The Film: House of Wax (2005)

The Principles: Elisha Cuthbert, Chad Michael Murray, Brian Van Holt, Paris Hilton, Jared Padalecki. Directed by Jaume Collet-Serra.

The Premise: Carly (Elisha Cuthbert), her boyfriend Wade (Jared Padalecki), her delinquent twin brother Nick (Chad Michael Murray), her bestie Paige (Paris Hilton) and two other friends are road-tripping to a football game. When Wade’s car breaks down they seek help in the secluded town of Ambrose. The town is idyllic but nearly empty; its main feature being a tourist trappy House of Wax. While waiting for the car to be repaired, Carly and Wade explore the museum and discover that literally everything in the House of Wax, including the building itself, is made of wax. Furthermore, the wax figures are eerily realistic, and eventually they learn why — because the figures were once living breathing people who were covered in wax by the museum’s “curators,” Bo (Brian Van Holt ) and his deformed brother Vincent (also Van Holt). Then Paris Hilton gets a pipe through the head and we all go home happy.

Is It Good: Yes. House of Wax is a film that is begging to be re-evaluated by the horror community. The gimmick of casting/killing Paris Hilton, though sadistically cathartic in its intended way, was possibly something of a miscalculation in the end. It was cheap low-hanging-fruit appeal (especially incorporating destined-to-be-immediately-dated Hilton references like her catchphrase “That’s hot”)  and it back-fired, revealing the true depths of America’s hatred for Hilton – filmgoers seemed to feel that, as pleasurable as it would be to watch Paris die, it would be even more pleasurable to just not have to watch her at all. The fact that most people remember Wax, if they remember it at all, as “that Paris Hilton movie” indicates the small blunder her casting ultimately was. But, in a different way, Hilton’s presence also provides contrast to the film’s legitimate charms. House of Wax is a film I would call “secretly good.” At a glance it seems rote and uninspired, but like the wax figures of Ambrose, the closer you look, things aren’t quite what they seem. Wax‘s quality sneaks up on you. This was a film that – when I saw it in the theater back in ’05 – made me turn to my friends midway through and ask, “Is it just me or is this film actually good?”

I suppose it all comes down to what you’re looking for in a horror movie. Because of Hilton’s presence, I think a lot of people went into Wax expecting and wanting it to be bad, a mindless by-the-numbers horror movie that you and your friends can pay half-attention to and mock while reveling in the kill scenes. And it doesn’t necessarily deliver on that front. It is a subgenre hodgepodge, caught halfway between Slasher and Torture-Porn, and halfway between ‘Old Dark House’ and ‘Evil Rednecks.’ It only has one drawn out and nutty kill (Hilton’s, of course; which is delicious), and only one big torture scene – though the torture scene is quite memorable, with Cuthbert getting her lips super-glued together, which impedes her ability to scream when she needs to. But these are lesser elements of the film for me. What impressed me most in Wax was Jaume Collet-Serra’s direction. Frankly, Collet-Serra took Wax more seriously than it probably deserved. But it is great that he did. He brings an odd fluidity to a lot of the action, splicing together shots using unusual transition techniques and keeping things moving at a jaunty clip without resorting to unfollowable shaky-cam. While I don’t expect the average mallrat that went to see Wax to pick up on such things, the film has a unique flow and smart shot compositions.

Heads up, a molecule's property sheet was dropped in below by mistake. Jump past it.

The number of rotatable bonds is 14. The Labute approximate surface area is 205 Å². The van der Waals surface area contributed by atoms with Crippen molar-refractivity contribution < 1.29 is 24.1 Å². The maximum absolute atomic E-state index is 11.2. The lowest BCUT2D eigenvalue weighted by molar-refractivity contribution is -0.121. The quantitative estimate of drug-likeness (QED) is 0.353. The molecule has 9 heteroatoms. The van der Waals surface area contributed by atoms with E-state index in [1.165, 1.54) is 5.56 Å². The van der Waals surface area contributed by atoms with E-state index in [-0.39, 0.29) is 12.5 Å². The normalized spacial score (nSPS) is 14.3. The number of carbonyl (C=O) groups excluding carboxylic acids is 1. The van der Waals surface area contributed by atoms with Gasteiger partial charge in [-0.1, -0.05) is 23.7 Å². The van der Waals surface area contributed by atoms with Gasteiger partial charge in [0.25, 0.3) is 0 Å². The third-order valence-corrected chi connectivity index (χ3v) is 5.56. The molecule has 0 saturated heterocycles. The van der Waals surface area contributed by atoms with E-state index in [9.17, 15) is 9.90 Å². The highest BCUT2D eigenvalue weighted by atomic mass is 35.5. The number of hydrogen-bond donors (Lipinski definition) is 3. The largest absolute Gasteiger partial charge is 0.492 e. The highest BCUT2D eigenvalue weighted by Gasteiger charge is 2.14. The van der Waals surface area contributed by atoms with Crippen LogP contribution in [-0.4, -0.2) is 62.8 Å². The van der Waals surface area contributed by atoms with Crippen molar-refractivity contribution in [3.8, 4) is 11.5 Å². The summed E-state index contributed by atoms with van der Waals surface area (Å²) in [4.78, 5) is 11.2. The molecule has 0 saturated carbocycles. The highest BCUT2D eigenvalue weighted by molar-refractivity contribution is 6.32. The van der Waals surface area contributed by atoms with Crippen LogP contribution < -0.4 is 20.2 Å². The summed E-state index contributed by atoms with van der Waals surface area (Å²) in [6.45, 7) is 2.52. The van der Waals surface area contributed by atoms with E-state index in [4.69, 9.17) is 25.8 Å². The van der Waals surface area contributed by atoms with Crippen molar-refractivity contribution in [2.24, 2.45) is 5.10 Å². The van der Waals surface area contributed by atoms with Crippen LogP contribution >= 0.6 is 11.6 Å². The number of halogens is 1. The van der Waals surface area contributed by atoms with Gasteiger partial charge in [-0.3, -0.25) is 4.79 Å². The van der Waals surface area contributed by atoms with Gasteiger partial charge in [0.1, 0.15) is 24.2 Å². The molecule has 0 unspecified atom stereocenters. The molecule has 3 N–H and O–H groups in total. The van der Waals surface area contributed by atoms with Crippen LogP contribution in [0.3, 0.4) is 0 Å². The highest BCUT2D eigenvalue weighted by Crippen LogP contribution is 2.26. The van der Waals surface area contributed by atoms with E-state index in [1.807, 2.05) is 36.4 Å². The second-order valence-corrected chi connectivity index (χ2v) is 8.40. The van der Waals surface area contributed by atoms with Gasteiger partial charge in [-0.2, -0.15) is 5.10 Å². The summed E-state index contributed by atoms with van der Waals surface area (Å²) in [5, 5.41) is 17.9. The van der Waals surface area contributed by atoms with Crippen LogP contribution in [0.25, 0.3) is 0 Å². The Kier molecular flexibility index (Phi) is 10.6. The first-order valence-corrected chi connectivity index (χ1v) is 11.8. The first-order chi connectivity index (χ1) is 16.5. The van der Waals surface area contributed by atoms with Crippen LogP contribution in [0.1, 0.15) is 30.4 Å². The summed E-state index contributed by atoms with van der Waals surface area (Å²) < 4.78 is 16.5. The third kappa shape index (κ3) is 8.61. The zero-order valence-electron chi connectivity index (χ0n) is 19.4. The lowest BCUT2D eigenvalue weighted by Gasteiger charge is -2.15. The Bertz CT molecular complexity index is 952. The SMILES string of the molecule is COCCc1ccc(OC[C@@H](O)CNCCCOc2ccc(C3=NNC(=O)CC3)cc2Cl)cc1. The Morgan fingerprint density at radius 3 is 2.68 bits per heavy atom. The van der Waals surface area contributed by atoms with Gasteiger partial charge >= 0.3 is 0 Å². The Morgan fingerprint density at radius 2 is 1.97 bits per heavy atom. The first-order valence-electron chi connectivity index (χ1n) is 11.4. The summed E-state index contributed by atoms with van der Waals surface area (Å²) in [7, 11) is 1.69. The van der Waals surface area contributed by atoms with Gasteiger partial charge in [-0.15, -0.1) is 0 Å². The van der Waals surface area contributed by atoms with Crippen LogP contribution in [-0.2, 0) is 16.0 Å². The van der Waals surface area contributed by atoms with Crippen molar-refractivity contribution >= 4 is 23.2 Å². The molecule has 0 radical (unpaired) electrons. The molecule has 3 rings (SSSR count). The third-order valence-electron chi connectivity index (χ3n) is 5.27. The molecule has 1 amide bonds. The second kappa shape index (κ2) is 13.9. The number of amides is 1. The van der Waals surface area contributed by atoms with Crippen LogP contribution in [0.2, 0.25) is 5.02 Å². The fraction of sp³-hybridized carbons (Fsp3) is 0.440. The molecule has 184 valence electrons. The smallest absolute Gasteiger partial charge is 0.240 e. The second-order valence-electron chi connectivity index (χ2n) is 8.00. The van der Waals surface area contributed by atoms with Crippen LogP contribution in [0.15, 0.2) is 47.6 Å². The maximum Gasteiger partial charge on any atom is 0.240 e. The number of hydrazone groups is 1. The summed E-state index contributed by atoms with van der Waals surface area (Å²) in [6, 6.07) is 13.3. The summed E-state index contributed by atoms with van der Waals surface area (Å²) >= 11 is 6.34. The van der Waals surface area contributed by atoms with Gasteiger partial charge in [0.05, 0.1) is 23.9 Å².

The film’s big-win though is the ‘final battle’ sequence. Without it Wax is a well-done film, but one that would have completely slipped from my memory. It is the film’s climax that makes Wax a minor horror classic of the 00s. The idea that the House of Wax is itself made of wax is a solid spooky detail, but then Collet-Serra and screenwriters Charles Belden, Chad Hayes, and Carey Hayes take the concept to an unexpected yet natural end — the museum melts! Having your heroes fighting and crawling their way through a burning building is old hat, for any genre. Having your heroes fighting and crawling their way through a melting building? That’s novel. And fucking exciting to watch! I have no idea what all went into the FX for Wax, but every cent of its $40 million budget wound up on screen here. It is an endlessly inventive set-piece. The floor and stairs become a gooey foot-gripping mire, and eventually disappear all together. No doors can be locked, as the villain can just cut through the warm wax. And conversely no section of the house is a true dead end, as our heroes can dig their way through walls. It is easily one of the coolest sequences from any horror film of the past ten years.

Is It Worth A Look: If you haven’t seen it, definitely. If you have and didn’t like it, I recommend revisiting it with a fresh approach. If horror fans are honest with themselves, a lot of the minor classics of the past didn’t feel very classic at the time. Wax I believe is destined to be rediscovered at some point, especially because Collet-Serra’s career is likely to continue expanding (while people dismissed Wax, Orphan became an immediate fan fav). The rediscovery might as well start now, I say!

Random Anecdote: Jared Padalecki is one foot taller than co-star Elisha Cuthbert. To make herself appear taller in scenes where she and Padalecki would be filmed together, Cuthbert taped two-inch blocks of wood to the bottoms of her boots. This was only done during scenes where they would be shot from the knee and up.

Cinematic Soulmates: House of Wax (1953), Mystery of the Wax Museum, Wrong Turn, Mannequin.

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